Ferrara Fire Apparatus

An unparalleled American success story

Paul Christiansen tells International Fire Buyer how the company has grown from humble beginnings to become one of America’s leading apparatus manufacturers

Can you give us a brief history of Ferrara?
The company history is really fascinating. Ferrara Fire Apparatus was founded in 1982. Before that, the man who founded the company, and is still the CEO and President today, Chris Ferrara, was a volunteer fireman at Central Volunteer Fire Department, just outside of Baton Rouge, Louisiana. They had to go out to bid on a tanker truck. All the bids came in for the new truck and Chris, at that time, was a pipefitter/fabricator for Exxon, one of the nation’s largest petrochemical refineries. Chris and some other firemen said: “With the knowledge we have of plumbing and sheet metal work, we could probably use the budget to build this tanker ourselves.” In fact, it came way under budget. The seed was planted and they realised they could make a living out of this.
Shortly after that Chris started selling fire equipment, literally out the back of a van after he would finish his shift at work. So he would work all day and then go out to do equipment demonstrations in the evenings and at weekends – and he still is. He incorporated the business in 1982. By this point he was selling fire equipment and extrication tools and he had a repair and refurbishment shop for several major apparatus manufacturers.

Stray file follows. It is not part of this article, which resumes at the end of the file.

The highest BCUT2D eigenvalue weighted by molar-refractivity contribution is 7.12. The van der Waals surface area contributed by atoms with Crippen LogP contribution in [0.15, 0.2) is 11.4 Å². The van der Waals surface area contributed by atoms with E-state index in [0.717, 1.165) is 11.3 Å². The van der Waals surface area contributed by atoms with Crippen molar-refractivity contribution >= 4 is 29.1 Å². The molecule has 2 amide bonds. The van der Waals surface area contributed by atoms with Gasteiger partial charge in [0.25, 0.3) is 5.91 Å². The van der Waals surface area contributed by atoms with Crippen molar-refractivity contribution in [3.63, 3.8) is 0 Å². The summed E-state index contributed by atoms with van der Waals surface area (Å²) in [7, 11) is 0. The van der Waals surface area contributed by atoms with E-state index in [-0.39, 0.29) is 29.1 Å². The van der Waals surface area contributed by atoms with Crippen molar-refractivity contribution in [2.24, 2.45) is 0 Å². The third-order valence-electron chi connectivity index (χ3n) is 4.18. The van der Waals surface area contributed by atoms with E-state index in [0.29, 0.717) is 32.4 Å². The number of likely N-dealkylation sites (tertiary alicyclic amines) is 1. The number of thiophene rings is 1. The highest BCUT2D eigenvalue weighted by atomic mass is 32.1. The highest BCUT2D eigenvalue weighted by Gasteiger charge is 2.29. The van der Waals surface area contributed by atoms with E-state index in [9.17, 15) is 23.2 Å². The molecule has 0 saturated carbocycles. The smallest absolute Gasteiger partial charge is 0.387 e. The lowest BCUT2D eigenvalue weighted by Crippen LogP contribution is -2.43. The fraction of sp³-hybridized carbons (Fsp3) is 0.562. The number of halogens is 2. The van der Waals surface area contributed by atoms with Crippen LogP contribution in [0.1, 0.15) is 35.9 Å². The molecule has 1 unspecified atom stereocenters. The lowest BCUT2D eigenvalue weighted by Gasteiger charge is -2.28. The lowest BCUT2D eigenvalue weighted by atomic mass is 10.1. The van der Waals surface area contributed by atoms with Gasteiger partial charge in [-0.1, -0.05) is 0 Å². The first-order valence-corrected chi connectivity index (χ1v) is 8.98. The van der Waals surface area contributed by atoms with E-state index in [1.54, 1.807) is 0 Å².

Eventually in 1988 he started building his own bodies. So for over 25 years we’ve been building new fire trucks. We started out with a series of small shops in an industrial area in Baton Rouge and then in 1994 we built the first part of what is now our factory in Holden, Louisiana. This started with 50,000 square feet and now we’ve got about 300,000 square feet. So we’ve just gradually expanded over the years.
We started building our own custom chassis in 1998, so we’re 15 years into that too. Today we are pretty much a complete line manufacturer of fire apparatus – we build anything except for ambulances. I tell my customers: “As long as sick people don’t go in the back, we can build it for you.”
It’s like one of those Sam Walton of Walmart success stories – where a guy just starts off with very little and builds up a major business. It’s thanks to his drive and ambition that we are where we’re at.

This was definitely a case of massive growth in a short amount of time – do you see this kind of growth continuing over the next 5 to 10 years?